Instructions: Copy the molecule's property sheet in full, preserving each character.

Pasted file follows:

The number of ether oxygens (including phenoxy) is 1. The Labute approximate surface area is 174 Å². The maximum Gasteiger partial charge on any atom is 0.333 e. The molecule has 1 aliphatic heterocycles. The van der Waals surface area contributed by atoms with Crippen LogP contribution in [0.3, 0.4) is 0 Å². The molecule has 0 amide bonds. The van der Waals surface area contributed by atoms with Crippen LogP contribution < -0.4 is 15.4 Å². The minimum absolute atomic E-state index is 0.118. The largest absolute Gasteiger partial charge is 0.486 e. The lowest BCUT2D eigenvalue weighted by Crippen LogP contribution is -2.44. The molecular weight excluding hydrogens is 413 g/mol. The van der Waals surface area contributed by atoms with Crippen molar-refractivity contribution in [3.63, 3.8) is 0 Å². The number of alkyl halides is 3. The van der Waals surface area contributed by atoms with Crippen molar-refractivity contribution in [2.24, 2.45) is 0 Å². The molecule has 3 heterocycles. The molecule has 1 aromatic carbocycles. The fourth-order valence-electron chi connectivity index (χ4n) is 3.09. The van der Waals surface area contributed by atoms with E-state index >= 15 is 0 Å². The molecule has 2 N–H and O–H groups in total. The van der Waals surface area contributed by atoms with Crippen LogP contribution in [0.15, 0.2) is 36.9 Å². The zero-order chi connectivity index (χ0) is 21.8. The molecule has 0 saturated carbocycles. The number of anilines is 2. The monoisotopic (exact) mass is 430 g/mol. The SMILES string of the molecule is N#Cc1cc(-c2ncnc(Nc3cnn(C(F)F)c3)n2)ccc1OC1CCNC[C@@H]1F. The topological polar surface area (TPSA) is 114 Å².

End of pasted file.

The number of ether oxygens (including phenoxy) is 1. The Labute approximate surface area is 174 Å². The maximum Gasteiger partial charge on any atom is 0.333 e. The molecule has 1 aliphatic heterocycles. The van der Waals surface area contributed by atoms with Crippen LogP contribution in [0.3, 0.4) is 0 Å². The molecule has 0 amide bonds. The van der Waals surface area contributed by atoms with Crippen LogP contribution < -0.4 is 15.4 Å². The minimum absolute atomic E-state index is 0.118. The largest absolute Gasteiger partial charge is 0.486 e. The lowest BCUT2D eigenvalue weighted by Crippen LogP contribution is -2.44. The molecular weight excluding hydrogens is 413 g/mol. The van der Waals surface area contributed by atoms with Crippen molar-refractivity contribution in [3.63, 3.8) is 0 Å². The number of alkyl halides is 3. The van der Waals surface area contributed by atoms with Crippen molar-refractivity contribution in [2.24, 2.45) is 0 Å². The molecule has 3 heterocycles. The molecule has 1 aromatic carbocycles. The fourth-order valence-electron chi connectivity index (χ4n) is 3.09. The van der Waals surface area contributed by atoms with E-state index >= 15 is 0 Å². The molecule has 2 N–H and O–H groups in total. The van der Waals surface area contributed by atoms with Crippen LogP contribution in [0.15, 0.2) is 36.9 Å². The zero-order chi connectivity index (χ0) is 21.8. The molecule has 0 saturated carbocycles. The number of anilines is 2. The monoisotopic (exact) mass is 430 g/mol. The SMILES string of the molecule is N#Cc1cc(-c2ncnc(Nc3cnn(C(F)F)c3)n2)ccc1OC1CCNC[C@@H]1F. The topological polar surface area (TPSA) is 114 Å².